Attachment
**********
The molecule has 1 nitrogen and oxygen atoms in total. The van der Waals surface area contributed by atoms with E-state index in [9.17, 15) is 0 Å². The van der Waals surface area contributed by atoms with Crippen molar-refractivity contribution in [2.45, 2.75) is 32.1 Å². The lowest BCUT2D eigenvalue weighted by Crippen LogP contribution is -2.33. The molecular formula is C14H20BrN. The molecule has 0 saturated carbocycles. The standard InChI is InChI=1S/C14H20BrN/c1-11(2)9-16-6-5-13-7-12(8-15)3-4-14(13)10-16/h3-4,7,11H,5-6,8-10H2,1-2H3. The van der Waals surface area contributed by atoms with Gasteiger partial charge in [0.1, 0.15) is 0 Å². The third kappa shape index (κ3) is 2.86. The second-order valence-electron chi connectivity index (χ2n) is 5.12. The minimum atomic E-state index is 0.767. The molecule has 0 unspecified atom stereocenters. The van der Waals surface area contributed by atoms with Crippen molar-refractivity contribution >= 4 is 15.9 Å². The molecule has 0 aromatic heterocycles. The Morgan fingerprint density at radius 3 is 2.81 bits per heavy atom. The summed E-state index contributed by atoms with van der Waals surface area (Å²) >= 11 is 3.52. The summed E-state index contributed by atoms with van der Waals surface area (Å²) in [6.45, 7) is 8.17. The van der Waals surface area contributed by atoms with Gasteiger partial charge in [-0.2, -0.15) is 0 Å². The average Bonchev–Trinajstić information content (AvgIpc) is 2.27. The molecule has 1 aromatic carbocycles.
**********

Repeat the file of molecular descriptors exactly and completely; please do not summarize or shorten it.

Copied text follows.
The molecule has 1 nitrogen and oxygen atoms in total. The van der Waals surface area contributed by atoms with E-state index in [9.17, 15) is 0 Å². The van der Waals surface area contributed by atoms with Crippen molar-refractivity contribution in [2.45, 2.75) is 32.1 Å². The lowest BCUT2D eigenvalue weighted by Crippen LogP contribution is -2.33. The molecular formula is C14H20BrN. The molecule has 0 saturated carbocycles. The standard InChI is InChI=1S/C14H20BrN/c1-11(2)9-16-6-5-13-7-12(8-15)3-4-14(13)10-16/h3-4,7,11H,5-6,8-10H2,1-2H3. The van der Waals surface area contributed by atoms with Gasteiger partial charge in [0.1, 0.15) is 0 Å². The third kappa shape index (κ3) is 2.86. The second-order valence-electron chi connectivity index (χ2n) is 5.12. The minimum atomic E-state index is 0.767. The molecule has 0 unspecified atom stereocenters. The van der Waals surface area contributed by atoms with Crippen molar-refractivity contribution >= 4 is 15.9 Å². The molecule has 0 aromatic heterocycles. The Morgan fingerprint density at radius 3 is 2.81 bits per heavy atom. The summed E-state index contributed by atoms with van der Waals surface area (Å²) >= 11 is 3.52. The summed E-state index contributed by atoms with van der Waals surface area (Å²) in [6.45, 7) is 8.17. The van der Waals surface area contributed by atoms with Gasteiger partial charge in [-0.2, -0.15) is 0 Å². The average Bonchev–Trinajstić information content (AvgIpc) is 2.27. The molecule has 1 aromatic carbocycles.